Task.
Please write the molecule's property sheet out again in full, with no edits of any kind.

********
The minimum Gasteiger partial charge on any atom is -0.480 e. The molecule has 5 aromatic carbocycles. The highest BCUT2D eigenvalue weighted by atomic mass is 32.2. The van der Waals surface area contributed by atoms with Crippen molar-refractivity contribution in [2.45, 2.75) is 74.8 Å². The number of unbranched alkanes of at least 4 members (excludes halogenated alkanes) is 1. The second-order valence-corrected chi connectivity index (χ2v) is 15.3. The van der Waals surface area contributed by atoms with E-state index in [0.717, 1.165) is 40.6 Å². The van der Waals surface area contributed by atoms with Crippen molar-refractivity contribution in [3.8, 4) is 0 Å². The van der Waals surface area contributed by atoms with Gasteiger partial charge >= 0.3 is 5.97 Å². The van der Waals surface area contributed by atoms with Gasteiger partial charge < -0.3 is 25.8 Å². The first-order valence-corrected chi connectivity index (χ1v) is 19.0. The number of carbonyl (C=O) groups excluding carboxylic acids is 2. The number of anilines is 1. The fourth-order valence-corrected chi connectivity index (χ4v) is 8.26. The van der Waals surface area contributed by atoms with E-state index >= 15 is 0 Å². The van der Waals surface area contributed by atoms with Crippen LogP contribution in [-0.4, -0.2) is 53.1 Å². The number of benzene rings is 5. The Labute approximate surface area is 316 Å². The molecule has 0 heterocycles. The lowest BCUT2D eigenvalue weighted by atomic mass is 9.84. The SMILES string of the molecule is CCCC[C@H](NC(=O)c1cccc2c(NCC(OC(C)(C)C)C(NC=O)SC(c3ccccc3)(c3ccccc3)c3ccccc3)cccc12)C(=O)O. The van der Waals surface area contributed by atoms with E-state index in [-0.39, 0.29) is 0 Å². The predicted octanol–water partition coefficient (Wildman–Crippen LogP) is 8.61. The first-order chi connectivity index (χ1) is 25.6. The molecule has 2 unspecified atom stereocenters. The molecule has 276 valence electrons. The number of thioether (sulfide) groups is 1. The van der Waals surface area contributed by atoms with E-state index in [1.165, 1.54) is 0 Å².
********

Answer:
The minimum Gasteiger partial charge on any atom is -0.480 e. The molecule has 5 aromatic carbocycles. The highest BCUT2D eigenvalue weighted by atomic mass is 32.2. The van der Waals surface area contributed by atoms with Crippen molar-refractivity contribution in [2.45, 2.75) is 74.8 Å². The number of unbranched alkanes of at least 4 members (excludes halogenated alkanes) is 1. The second-order valence-corrected chi connectivity index (χ2v) is 15.3. The van der Waals surface area contributed by atoms with E-state index in [0.717, 1.165) is 40.6 Å². The van der Waals surface area contributed by atoms with Crippen molar-refractivity contribution in [3.8, 4) is 0 Å². The van der Waals surface area contributed by atoms with Gasteiger partial charge >= 0.3 is 5.97 Å². The van der Waals surface area contributed by atoms with Gasteiger partial charge < -0.3 is 25.8 Å². The first-order valence-corrected chi connectivity index (χ1v) is 19.0. The number of carbonyl (C=O) groups excluding carboxylic acids is 2. The number of anilines is 1. The fourth-order valence-corrected chi connectivity index (χ4v) is 8.26. The van der Waals surface area contributed by atoms with E-state index >= 15 is 0 Å². The van der Waals surface area contributed by atoms with Crippen LogP contribution in [-0.4, -0.2) is 53.1 Å². The number of benzene rings is 5. The Labute approximate surface area is 316 Å². The molecule has 0 heterocycles. The lowest BCUT2D eigenvalue weighted by atomic mass is 9.84. The SMILES string of the molecule is CCCC[C@H](NC(=O)c1cccc2c(NCC(OC(C)(C)C)C(NC=O)SC(c3ccccc3)(c3ccccc3)c3ccccc3)cccc12)C(=O)O. The van der Waals surface area contributed by atoms with E-state index in [-0.39, 0.29) is 0 Å². The predicted octanol–water partition coefficient (Wildman–Crippen LogP) is 8.61. The first-order chi connectivity index (χ1) is 25.6. The molecule has 2 unspecified atom stereocenters. The molecule has 276 valence electrons. The number of thioether (sulfide) groups is 1. The van der Waals surface area contributed by atoms with E-state index in [1.165, 1.54) is 0 Å².